Front Page Titles (by Subject) TO JAMES LLOYD. - The Works of John Adams, vol. 10 (Letters 1811-1825, Indexes)
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TO JAMES LLOYD. - John Adams, The Works of John Adams, vol. 10 (Letters 1811-1825, Indexes) 
The Works of John Adams, Second President of the United States: with a Life of the Author, Notes and Illustrations, by his Grandson Charles Francis Adams (Boston: Little, Brown and Co., 1856). 10 volumes. Vol. 10.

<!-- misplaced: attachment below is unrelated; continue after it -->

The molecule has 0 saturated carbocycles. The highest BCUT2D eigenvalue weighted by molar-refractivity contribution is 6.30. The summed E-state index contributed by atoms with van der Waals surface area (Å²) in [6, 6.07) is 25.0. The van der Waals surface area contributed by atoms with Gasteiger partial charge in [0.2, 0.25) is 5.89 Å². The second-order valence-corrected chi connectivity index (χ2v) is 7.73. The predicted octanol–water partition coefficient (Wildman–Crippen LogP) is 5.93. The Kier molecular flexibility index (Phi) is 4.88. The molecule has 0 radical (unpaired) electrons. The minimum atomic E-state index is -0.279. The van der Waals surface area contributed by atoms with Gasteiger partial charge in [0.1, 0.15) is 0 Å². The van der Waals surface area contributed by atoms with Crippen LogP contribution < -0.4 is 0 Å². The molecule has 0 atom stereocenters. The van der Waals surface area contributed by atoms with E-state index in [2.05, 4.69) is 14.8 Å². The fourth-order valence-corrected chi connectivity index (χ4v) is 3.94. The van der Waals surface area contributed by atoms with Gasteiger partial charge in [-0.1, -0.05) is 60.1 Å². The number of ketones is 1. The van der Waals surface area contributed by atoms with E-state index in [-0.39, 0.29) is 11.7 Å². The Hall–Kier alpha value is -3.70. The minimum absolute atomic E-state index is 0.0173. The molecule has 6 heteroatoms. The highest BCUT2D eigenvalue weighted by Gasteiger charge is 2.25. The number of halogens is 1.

Part of: The Works of John Adams, 10 vols.
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TO JAMES LLOYD.
Quincy, 31 March, 1815.